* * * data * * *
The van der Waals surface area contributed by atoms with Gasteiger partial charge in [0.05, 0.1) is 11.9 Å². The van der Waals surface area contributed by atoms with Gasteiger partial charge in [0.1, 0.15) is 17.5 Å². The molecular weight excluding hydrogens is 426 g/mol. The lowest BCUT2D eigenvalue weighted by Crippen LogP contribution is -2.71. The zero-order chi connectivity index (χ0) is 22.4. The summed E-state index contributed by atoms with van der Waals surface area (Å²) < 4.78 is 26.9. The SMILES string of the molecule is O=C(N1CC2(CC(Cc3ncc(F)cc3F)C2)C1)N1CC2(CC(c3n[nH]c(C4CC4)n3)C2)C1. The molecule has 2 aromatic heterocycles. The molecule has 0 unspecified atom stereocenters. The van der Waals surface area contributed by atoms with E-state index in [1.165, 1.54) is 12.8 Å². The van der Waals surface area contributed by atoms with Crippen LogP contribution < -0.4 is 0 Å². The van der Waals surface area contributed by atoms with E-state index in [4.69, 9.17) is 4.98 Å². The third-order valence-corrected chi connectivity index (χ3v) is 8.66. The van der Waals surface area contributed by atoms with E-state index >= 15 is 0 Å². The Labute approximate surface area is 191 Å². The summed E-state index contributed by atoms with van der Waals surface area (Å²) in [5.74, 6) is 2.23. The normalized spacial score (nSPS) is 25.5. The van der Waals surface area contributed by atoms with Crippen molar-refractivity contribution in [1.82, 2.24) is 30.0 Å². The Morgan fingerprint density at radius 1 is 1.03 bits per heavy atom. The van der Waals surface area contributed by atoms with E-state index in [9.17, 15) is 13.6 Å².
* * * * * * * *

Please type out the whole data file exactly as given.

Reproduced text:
The van der Waals surface area contributed by atoms with Gasteiger partial charge in [0.05, 0.1) is 11.9 Å². The van der Waals surface area contributed by atoms with Gasteiger partial charge in [0.1, 0.15) is 17.5 Å². The molecular weight excluding hydrogens is 426 g/mol. The lowest BCUT2D eigenvalue weighted by Crippen LogP contribution is -2.71. The zero-order chi connectivity index (χ0) is 22.4. The summed E-state index contributed by atoms with van der Waals surface area (Å²) < 4.78 is 26.9. The SMILES string of the molecule is O=C(N1CC2(CC(Cc3ncc(F)cc3F)C2)C1)N1CC2(CC(c3n[nH]c(C4CC4)n3)C2)C1. The molecule has 2 aromatic heterocycles. The molecule has 0 unspecified atom stereocenters. The van der Waals surface area contributed by atoms with E-state index in [1.165, 1.54) is 12.8 Å². The van der Waals surface area contributed by atoms with Crippen LogP contribution < -0.4 is 0 Å². The van der Waals surface area contributed by atoms with E-state index in [4.69, 9.17) is 4.98 Å². The third-order valence-corrected chi connectivity index (χ3v) is 8.66. The van der Waals surface area contributed by atoms with E-state index >= 15 is 0 Å². The Labute approximate surface area is 191 Å². The summed E-state index contributed by atoms with van der Waals surface area (Å²) in [5.74, 6) is 2.23. The normalized spacial score (nSPS) is 25.5. The van der Waals surface area contributed by atoms with Crippen molar-refractivity contribution in [1.82, 2.24) is 30.0 Å². The Morgan fingerprint density at radius 1 is 1.03 bits per heavy atom. The van der Waals surface area contributed by atoms with E-state index in [9.17, 15) is 13.6 Å².